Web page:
Jul 21, 2011

Ronald Reagan-keeping it in perspective

“Unfortunately, Congress consistently brings the Government to the edge of default before facing its responsibility. This brinkmanship threatens the holders of government bonds and those who rely on Social Security and veterans benefits. Interest rates would skyrocket, instability would occur in financial markets, and the Federal deficit would soar. The United States has a special responsibility to itself and the world to meet its obligations. It means we have a well-earned reputation for reliability and credibility—two things that set us apart from much of the world.”

Ronald Regan-September 1987

(thanks to The Big Picture)

Reminder-I'll be on vacation next week, returning August 1st.

Jul 20, 2011

Strong Apple Earnings

July 20, 2011

Please note that I will be on vacation until August 1st. Also, thanks to all of you who have supported my daughter's blog. This first month she has received a ton of support, some great comments, and is quite excited about the few dollars she has earned.

After a somewhat volatile four weeks, we are experiencing a very calm morning. Equity markets are opening flat this morning after strong earnings from Apple (AAPL) but a mixed bag of earnings overall. The macro picture is quiet today, with existing home sales coming in at 4.77 mil annualized vs. expectations of 4.9 million. The political climate is quiet today also as there are no new revelations coming from Europe, and it appears a watered down version of debt reduction and debt ceiling increase will begin making its way through the DC circuit. Bonds are getting a slight bid as the 10 year settles in at 2.90%, and the CRB is down slightly. The Euro is finding a bid vs. both the dollar and the Swiss franc for the second day in a row.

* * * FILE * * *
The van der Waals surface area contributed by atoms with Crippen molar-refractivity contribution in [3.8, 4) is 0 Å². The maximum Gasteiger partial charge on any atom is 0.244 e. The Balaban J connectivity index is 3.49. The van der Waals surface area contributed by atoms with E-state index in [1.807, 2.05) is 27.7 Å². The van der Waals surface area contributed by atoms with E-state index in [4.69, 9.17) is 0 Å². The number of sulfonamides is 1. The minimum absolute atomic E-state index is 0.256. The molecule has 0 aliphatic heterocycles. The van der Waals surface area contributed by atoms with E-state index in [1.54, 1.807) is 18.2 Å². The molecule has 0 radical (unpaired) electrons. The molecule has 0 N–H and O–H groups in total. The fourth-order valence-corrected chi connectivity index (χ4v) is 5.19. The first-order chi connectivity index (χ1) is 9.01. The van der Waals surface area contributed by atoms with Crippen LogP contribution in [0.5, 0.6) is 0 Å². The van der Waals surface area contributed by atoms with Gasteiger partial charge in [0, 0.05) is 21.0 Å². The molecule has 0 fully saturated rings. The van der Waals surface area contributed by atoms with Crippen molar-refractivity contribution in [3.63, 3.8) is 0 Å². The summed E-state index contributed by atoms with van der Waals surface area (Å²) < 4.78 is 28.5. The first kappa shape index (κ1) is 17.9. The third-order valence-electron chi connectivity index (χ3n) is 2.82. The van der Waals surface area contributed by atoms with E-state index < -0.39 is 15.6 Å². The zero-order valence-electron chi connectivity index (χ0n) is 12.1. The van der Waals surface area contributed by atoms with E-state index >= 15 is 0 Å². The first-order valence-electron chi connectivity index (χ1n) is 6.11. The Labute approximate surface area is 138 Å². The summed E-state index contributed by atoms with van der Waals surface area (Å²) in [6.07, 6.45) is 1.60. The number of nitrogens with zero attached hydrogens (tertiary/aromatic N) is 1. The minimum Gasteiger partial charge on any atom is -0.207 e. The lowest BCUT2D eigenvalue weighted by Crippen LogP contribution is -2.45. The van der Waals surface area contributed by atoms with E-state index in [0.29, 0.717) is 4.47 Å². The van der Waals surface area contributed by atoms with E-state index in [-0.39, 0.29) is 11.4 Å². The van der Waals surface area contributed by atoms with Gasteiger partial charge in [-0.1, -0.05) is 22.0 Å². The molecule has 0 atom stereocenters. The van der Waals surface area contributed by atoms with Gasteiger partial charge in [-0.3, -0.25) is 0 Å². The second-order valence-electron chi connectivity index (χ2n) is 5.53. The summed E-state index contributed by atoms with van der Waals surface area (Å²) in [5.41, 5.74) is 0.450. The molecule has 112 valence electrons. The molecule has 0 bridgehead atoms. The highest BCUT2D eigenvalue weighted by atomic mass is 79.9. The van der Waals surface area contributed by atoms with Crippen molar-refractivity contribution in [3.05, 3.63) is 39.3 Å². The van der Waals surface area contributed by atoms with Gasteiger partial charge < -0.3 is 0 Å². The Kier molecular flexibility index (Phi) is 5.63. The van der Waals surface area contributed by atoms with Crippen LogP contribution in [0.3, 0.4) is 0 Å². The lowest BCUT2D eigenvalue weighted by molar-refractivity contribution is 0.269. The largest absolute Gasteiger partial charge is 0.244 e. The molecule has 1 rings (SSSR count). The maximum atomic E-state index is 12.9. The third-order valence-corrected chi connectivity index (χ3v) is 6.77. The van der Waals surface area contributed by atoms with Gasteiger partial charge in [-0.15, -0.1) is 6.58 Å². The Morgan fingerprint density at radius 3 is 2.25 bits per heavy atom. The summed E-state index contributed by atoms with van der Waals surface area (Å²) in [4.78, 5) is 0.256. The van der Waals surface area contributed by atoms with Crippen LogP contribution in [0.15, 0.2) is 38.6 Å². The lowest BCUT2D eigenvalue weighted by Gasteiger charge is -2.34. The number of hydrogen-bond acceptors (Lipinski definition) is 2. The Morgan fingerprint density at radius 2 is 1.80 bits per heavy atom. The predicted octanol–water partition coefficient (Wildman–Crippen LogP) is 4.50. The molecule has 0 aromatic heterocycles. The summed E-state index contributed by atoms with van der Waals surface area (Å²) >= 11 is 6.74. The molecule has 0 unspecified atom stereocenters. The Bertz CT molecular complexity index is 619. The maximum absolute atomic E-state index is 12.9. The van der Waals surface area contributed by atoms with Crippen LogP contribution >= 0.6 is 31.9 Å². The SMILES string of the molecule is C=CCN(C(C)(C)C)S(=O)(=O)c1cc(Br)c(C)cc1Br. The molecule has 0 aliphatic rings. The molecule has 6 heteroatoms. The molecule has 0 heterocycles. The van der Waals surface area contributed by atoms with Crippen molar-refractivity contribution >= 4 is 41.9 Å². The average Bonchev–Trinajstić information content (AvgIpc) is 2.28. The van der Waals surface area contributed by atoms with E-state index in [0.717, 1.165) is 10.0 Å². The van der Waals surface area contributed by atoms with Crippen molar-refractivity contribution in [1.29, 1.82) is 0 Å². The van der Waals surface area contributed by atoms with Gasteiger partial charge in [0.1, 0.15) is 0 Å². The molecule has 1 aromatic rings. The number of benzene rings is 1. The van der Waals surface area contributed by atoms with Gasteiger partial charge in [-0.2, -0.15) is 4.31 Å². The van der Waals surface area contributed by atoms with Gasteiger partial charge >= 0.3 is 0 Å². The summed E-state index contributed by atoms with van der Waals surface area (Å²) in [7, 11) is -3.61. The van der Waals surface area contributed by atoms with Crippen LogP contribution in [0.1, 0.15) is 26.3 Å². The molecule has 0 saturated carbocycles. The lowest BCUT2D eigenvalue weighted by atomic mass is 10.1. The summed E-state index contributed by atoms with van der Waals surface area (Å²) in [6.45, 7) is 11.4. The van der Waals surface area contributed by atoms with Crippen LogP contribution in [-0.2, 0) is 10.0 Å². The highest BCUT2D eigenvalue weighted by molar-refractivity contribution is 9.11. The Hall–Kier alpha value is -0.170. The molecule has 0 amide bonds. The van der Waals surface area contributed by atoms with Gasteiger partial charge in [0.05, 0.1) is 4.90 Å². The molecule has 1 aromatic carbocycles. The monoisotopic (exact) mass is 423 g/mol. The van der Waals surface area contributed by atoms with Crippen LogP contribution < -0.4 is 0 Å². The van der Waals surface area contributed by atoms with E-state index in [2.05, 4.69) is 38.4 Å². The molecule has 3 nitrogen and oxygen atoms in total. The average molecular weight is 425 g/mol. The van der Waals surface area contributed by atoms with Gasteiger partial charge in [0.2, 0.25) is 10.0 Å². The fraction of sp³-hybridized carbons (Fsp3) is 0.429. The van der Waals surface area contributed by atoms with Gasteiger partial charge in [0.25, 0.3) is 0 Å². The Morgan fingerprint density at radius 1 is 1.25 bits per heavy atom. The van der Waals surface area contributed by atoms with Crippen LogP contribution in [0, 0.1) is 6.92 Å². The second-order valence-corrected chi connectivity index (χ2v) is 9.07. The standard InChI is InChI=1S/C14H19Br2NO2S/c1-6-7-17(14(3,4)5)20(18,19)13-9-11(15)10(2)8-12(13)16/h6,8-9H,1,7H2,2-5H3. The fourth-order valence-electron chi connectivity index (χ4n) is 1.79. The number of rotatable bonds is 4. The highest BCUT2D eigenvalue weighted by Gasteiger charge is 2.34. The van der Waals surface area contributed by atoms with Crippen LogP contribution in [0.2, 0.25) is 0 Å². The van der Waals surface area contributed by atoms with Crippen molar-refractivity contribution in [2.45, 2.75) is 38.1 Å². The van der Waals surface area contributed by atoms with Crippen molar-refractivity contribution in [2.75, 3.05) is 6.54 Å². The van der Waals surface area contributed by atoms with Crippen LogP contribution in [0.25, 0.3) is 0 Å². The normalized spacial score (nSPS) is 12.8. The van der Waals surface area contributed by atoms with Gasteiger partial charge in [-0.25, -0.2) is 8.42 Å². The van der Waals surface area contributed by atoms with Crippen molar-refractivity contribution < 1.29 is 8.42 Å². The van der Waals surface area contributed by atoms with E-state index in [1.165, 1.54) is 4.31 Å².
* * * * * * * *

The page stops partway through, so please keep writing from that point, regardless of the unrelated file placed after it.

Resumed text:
I can’t help but listen to the lunacy coming from Washington, especially when it comes to the discussion about making or not making Social Security payments, and wonder “What about the Social Security lockbox?” You remember the lockbox, right? It’s that place where our 12.9% Social Security withholdings go to be held separately to ensure that budget deficits don’t impact the ability to pay seniors. Looks like someone forgot to hide the key from the politicians because evidently Social Security, like much of America, is just one month of missed income away from insolvency.